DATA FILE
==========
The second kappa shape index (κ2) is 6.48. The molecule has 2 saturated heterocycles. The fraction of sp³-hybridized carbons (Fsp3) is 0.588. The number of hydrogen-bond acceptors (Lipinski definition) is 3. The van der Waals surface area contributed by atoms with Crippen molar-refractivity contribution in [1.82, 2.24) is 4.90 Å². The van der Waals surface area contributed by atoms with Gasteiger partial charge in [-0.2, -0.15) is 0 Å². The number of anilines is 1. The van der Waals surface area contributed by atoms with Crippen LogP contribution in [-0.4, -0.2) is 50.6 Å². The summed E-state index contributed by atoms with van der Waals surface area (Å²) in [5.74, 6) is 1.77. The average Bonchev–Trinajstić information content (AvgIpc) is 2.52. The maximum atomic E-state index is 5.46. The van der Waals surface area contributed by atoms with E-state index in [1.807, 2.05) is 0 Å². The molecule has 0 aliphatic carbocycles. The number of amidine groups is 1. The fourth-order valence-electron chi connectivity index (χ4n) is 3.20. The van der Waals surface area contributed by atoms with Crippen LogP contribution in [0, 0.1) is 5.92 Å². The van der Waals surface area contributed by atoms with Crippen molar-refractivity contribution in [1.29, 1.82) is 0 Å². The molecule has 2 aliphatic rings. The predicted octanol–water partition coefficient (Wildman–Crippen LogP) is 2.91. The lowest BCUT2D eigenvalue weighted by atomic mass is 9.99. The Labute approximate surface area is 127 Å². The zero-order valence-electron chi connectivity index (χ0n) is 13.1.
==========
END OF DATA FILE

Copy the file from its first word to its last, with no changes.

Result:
The second kappa shape index (κ2) is 6.48. The molecule has 2 saturated heterocycles. The fraction of sp³-hybridized carbons (Fsp3) is 0.588. The number of hydrogen-bond acceptors (Lipinski definition) is 3. The van der Waals surface area contributed by atoms with Crippen molar-refractivity contribution in [1.82, 2.24) is 4.90 Å². The van der Waals surface area contributed by atoms with Gasteiger partial charge in [-0.2, -0.15) is 0 Å². The number of anilines is 1. The van der Waals surface area contributed by atoms with Crippen LogP contribution in [-0.4, -0.2) is 50.6 Å². The summed E-state index contributed by atoms with van der Waals surface area (Å²) in [5.74, 6) is 1.77. The average Bonchev–Trinajstić information content (AvgIpc) is 2.52. The maximum atomic E-state index is 5.46. The van der Waals surface area contributed by atoms with E-state index in [1.807, 2.05) is 0 Å². The molecule has 0 aliphatic carbocycles. The number of amidine groups is 1. The fourth-order valence-electron chi connectivity index (χ4n) is 3.20. The van der Waals surface area contributed by atoms with Crippen LogP contribution in [0, 0.1) is 5.92 Å². The van der Waals surface area contributed by atoms with Crippen molar-refractivity contribution in [1.29, 1.82) is 0 Å². The molecule has 2 aliphatic rings. The predicted octanol–water partition coefficient (Wildman–Crippen LogP) is 2.91. The lowest BCUT2D eigenvalue weighted by atomic mass is 9.99. The Labute approximate surface area is 127 Å². The zero-order valence-electron chi connectivity index (χ0n) is 13.1.